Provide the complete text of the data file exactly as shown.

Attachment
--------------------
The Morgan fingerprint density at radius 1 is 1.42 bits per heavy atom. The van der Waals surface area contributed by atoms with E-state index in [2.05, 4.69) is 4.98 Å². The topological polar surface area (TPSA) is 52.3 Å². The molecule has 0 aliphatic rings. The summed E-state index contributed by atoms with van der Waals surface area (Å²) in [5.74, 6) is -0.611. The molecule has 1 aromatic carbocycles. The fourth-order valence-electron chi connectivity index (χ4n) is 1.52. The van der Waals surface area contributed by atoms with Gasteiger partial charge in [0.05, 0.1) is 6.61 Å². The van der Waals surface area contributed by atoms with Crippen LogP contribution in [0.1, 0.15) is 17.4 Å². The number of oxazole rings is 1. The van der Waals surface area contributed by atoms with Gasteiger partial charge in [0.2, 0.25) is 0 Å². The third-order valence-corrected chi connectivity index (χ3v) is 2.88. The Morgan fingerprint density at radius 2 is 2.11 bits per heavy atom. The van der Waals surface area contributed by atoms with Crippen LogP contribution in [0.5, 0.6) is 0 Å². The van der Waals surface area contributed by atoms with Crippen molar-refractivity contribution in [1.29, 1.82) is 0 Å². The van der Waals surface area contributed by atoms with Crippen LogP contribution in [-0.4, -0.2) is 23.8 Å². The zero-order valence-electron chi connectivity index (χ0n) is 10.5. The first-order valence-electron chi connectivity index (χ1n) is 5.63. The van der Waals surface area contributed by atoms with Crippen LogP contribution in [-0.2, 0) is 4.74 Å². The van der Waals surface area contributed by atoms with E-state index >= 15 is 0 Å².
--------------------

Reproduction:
The Morgan fingerprint density at radius 1 is 1.42 bits per heavy atom. The van der Waals surface area contributed by atoms with E-state index in [2.05, 4.69) is 4.98 Å². The topological polar surface area (TPSA) is 52.3 Å². The molecule has 0 aliphatic rings. The summed E-state index contributed by atoms with van der Waals surface area (Å²) in [5.74, 6) is -0.611. The molecule has 1 aromatic carbocycles. The fourth-order valence-electron chi connectivity index (χ4n) is 1.52. The van der Waals surface area contributed by atoms with Gasteiger partial charge in [0.05, 0.1) is 6.61 Å². The van der Waals surface area contributed by atoms with Crippen LogP contribution in [0.1, 0.15) is 17.4 Å². The number of oxazole rings is 1. The van der Waals surface area contributed by atoms with Gasteiger partial charge in [0.2, 0.25) is 0 Å². The third-order valence-corrected chi connectivity index (χ3v) is 2.88. The Morgan fingerprint density at radius 2 is 2.11 bits per heavy atom. The van der Waals surface area contributed by atoms with Crippen LogP contribution in [0.5, 0.6) is 0 Å². The van der Waals surface area contributed by atoms with Crippen molar-refractivity contribution in [1.29, 1.82) is 0 Å². The van der Waals surface area contributed by atoms with Crippen LogP contribution in [-0.4, -0.2) is 23.8 Å². The zero-order valence-electron chi connectivity index (χ0n) is 10.5. The first-order valence-electron chi connectivity index (χ1n) is 5.63. The van der Waals surface area contributed by atoms with Crippen LogP contribution in [-0.2, 0) is 4.74 Å². The van der Waals surface area contributed by atoms with E-state index >= 15 is 0 Å².